Georgia Cotton: IPM Considerations for August

Stink bug in cotton. Photo: Kate Harrell, County Extension Agent- Integrated Pest Management

Producers in Georgia have the opportunity to fully utilize an integrated approach to pest management (IPM) utilizing a variety of control tactics rather than relying solely on one method of control such as insecticide use. Scouting and the use of thresholds, cultural practices, variety selection, biological control, and insecticides used on an as-needed basis are the building blocks of an IPM program.

Pests are managed so that economic damage and harmful environmental side effects are minimized while maximizing profits. In most IPM programs insecticide use decreases resulting in lower production costs, delayed resistance problems, and improved competitiveness and profitability. A successful and economical cotton pest management program mandates the use of this multi-tactical or IPM approach to insect control.

The most common insect requiring insecticide treatment at this time is stink bugs. Stink bug numbers are up compared with previous years and most fields will require insecticidal control. Scouting will allow growers to properly time needed applications or maybe even avoid having to treat. When treating stink bugs be aware of other pests in the field.

The presence of corn earworm, whiteflies, and/or mites should influence insecticide selection when targeting stink bugs. Granted the primary objective is to control the problem pest (i.e. stink bugs) but we must also consider other pests while doing so. Avoid products known to flare the previous mentioned pests if present.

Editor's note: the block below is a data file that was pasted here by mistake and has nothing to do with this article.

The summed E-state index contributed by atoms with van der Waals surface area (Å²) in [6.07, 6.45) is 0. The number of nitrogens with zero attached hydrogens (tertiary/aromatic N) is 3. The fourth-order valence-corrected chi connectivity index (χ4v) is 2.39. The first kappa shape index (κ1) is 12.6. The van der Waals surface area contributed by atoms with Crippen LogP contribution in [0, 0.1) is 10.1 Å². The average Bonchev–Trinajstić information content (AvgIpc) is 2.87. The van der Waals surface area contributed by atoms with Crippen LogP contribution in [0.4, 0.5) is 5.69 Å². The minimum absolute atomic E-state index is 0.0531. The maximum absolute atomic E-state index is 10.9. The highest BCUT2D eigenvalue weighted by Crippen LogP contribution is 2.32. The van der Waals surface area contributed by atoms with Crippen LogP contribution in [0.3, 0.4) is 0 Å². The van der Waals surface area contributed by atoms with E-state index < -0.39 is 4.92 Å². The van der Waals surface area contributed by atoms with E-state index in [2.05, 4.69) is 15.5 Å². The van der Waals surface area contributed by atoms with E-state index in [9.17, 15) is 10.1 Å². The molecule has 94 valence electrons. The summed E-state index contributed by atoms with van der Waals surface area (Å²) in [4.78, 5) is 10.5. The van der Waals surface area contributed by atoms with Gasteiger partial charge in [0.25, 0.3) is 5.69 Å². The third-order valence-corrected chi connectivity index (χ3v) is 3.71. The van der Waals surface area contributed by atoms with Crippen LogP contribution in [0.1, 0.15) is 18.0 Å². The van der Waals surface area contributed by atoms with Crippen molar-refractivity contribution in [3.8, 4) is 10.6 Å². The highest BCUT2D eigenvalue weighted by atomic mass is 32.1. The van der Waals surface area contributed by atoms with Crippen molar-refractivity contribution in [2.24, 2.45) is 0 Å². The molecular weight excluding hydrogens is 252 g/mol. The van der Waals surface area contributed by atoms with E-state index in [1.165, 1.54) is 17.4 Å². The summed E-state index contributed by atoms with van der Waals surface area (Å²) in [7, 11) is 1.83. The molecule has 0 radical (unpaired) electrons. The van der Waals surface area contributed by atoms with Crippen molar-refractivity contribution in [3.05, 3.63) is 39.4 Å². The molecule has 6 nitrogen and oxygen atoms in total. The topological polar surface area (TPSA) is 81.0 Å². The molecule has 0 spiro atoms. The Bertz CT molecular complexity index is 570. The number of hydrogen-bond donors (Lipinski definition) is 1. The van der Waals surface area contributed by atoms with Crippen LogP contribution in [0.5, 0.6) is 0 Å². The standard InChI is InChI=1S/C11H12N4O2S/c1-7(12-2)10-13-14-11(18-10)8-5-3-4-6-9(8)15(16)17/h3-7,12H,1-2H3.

Corn earworm escapes in Bt cotton are very spotty and as a whole we would say infestations are generally low. However, there are some fields which have exceeded threshold and required treatment. None of the Bt technologies are immune to corn earworm damage. Differences in performance do exists. Three-gene Bt cottons provide the greatest control of corn earworm followed by the two-gene Bt cottons Bollgard II and TwinLink, and then WideStrike.

Agents, scouts, consultants, and growers are monitoring silverleaf whiteflies closely. We continue to see whitefly populations build, especially in areas historically infested by whiteflies. Hot and dry conditons favor whitefly development. There are some hot spots which were treated for whiteflies in recent days. It is extremely important that whitefly insecticides are applied in a timely manner when the threshold is met. Conserve beneficial insects when possible, only spray other pests if thresholds are needed based on scouting.


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